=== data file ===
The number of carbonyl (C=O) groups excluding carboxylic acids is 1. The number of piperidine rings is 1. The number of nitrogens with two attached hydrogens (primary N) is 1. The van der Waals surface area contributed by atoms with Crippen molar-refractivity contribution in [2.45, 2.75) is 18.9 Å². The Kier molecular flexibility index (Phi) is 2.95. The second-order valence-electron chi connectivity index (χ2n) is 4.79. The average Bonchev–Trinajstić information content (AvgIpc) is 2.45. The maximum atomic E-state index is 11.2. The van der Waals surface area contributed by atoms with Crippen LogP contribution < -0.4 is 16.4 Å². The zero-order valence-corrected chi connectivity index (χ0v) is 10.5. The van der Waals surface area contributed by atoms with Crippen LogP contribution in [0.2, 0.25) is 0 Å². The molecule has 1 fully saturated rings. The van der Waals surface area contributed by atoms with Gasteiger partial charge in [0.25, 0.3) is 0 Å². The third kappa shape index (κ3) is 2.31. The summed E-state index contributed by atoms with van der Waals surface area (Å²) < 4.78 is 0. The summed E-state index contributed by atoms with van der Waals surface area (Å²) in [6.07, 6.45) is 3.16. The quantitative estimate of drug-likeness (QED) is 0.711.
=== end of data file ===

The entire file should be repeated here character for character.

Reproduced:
The number of carbonyl (C=O) groups excluding carboxylic acids is 1. The number of piperidine rings is 1. The number of nitrogens with two attached hydrogens (primary N) is 1. The van der Waals surface area contributed by atoms with Crippen molar-refractivity contribution in [2.45, 2.75) is 18.9 Å². The Kier molecular flexibility index (Phi) is 2.95. The second-order valence-electron chi connectivity index (χ2n) is 4.79. The average Bonchev–Trinajstić information content (AvgIpc) is 2.45. The maximum atomic E-state index is 11.2. The van der Waals surface area contributed by atoms with Crippen LogP contribution < -0.4 is 16.4 Å². The zero-order valence-corrected chi connectivity index (χ0v) is 10.5. The van der Waals surface area contributed by atoms with Crippen LogP contribution in [0.2, 0.25) is 0 Å². The molecule has 1 fully saturated rings. The van der Waals surface area contributed by atoms with Gasteiger partial charge in [0.25, 0.3) is 0 Å². The third kappa shape index (κ3) is 2.31. The summed E-state index contributed by atoms with van der Waals surface area (Å²) < 4.78 is 0. The summed E-state index contributed by atoms with van der Waals surface area (Å²) in [6.07, 6.45) is 3.16. The quantitative estimate of drug-likeness (QED) is 0.711.